No One Knows About Persian Cats (12A)
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Time Out says
Tue Mar 23 2010The bands in Iranian director Bahman Ghobadi’s deceptively ramshackle snapshot of Tehran’s underground music scene joke about the blood-drinking and devil worship of which they’re often accused. Which is funny, because these Converse kids look like they were raised on a steady diet of Dave Eggers and Devendra Banhart, not Satan and haemoglobin. ‘Persian Cats’ is not a documentary but Ghobadi has said the script is 90 per cent real life and his actor/musicians seem pretty much to be playing themselves. Among them are Ashkan (Ashkan Koshanejad) and Negar (Negar Shaghaghi), a couple just out of prison and putting together an indie band to take to London.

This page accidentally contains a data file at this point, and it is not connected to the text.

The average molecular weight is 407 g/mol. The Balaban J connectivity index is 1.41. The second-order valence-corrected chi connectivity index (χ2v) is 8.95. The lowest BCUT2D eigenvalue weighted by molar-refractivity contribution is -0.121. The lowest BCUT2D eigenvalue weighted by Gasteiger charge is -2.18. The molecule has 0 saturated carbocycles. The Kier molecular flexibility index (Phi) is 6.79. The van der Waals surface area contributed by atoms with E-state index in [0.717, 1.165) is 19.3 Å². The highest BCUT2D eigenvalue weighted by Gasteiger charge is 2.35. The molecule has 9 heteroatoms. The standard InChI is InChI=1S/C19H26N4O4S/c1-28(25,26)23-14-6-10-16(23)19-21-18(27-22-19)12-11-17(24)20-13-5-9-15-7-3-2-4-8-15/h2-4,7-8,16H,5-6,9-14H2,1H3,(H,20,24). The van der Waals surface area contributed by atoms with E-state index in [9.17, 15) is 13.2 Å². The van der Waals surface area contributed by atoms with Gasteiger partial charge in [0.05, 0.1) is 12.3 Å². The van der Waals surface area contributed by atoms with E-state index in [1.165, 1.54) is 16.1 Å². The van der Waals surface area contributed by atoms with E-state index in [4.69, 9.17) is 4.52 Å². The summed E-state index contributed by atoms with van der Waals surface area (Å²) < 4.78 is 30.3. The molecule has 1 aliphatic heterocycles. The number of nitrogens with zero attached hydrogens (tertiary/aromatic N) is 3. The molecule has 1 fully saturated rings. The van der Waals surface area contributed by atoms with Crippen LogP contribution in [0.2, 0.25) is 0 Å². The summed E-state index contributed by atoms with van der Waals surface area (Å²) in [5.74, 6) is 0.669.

All non-religious music is illegal in Iran, so it’s a crepuscular world of basement cellars into which the jittery camera follows them. Negar and Ashkan hook up with Nader, a wheeler-dealer (played hilariously Hamed Behdad), who promises to procure black market passports. He also takes them – and us – on a tour of Tehran’s musicians, from Farsi rappers to traditional vocalists, to find band mates. There are some brilliantly funny scenes: a farmer moans that the metal band practising in a cowshed is putting his heifers off milking. There are some lovely murmurs too of the graceful expressiveness for which Ghobadi (‘Turtles Can Fly’) is known: a gentle guitar teacher plays to a classroom of rapt five year olds. A few have criticised the music for being patchy, which it is. But that’s mealy-mouthed considering the bravery and resistance of the musicians. The personal cost is realised in a sudden spasm of violence at the end, making this a full-throated plea for civil liberties. Incidentally, Ghobadi and his two leads have since had to leave Iran.
Author: Cath Clarke